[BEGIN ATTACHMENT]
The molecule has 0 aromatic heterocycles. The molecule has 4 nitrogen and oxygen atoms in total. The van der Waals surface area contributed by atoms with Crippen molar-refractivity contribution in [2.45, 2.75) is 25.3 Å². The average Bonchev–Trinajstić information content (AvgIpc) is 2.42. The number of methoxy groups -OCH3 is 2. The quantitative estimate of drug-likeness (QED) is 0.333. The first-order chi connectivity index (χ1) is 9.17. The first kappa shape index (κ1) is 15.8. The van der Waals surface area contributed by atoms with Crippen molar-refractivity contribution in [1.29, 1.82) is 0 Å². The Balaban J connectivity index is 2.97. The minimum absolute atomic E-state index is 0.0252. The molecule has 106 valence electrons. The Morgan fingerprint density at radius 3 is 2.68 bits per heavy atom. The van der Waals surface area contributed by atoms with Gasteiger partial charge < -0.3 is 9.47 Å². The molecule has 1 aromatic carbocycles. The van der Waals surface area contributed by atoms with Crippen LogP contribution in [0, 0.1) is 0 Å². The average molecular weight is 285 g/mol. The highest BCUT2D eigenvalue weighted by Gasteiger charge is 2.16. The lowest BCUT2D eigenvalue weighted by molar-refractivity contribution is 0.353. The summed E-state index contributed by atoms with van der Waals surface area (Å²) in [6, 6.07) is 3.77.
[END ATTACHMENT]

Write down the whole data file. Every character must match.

The molecule has 0 aromatic heterocycles. The molecule has 4 nitrogen and oxygen atoms in total. The van der Waals surface area contributed by atoms with Crippen molar-refractivity contribution in [2.45, 2.75) is 25.3 Å². The average Bonchev–Trinajstić information content (AvgIpc) is 2.42. The number of methoxy groups -OCH3 is 2. The quantitative estimate of drug-likeness (QED) is 0.333. The first-order chi connectivity index (χ1) is 9.17. The first kappa shape index (κ1) is 15.8. The van der Waals surface area contributed by atoms with Crippen molar-refractivity contribution in [1.29, 1.82) is 0 Å². The Balaban J connectivity index is 2.97. The minimum absolute atomic E-state index is 0.0252. The molecule has 106 valence electrons. The Morgan fingerprint density at radius 3 is 2.68 bits per heavy atom. The van der Waals surface area contributed by atoms with Gasteiger partial charge < -0.3 is 9.47 Å². The molecule has 1 aromatic carbocycles. The van der Waals surface area contributed by atoms with Crippen LogP contribution in [0, 0.1) is 0 Å². The average molecular weight is 285 g/mol. The highest BCUT2D eigenvalue weighted by Gasteiger charge is 2.16. The lowest BCUT2D eigenvalue weighted by molar-refractivity contribution is 0.353. The summed E-state index contributed by atoms with van der Waals surface area (Å²) in [6, 6.07) is 3.77.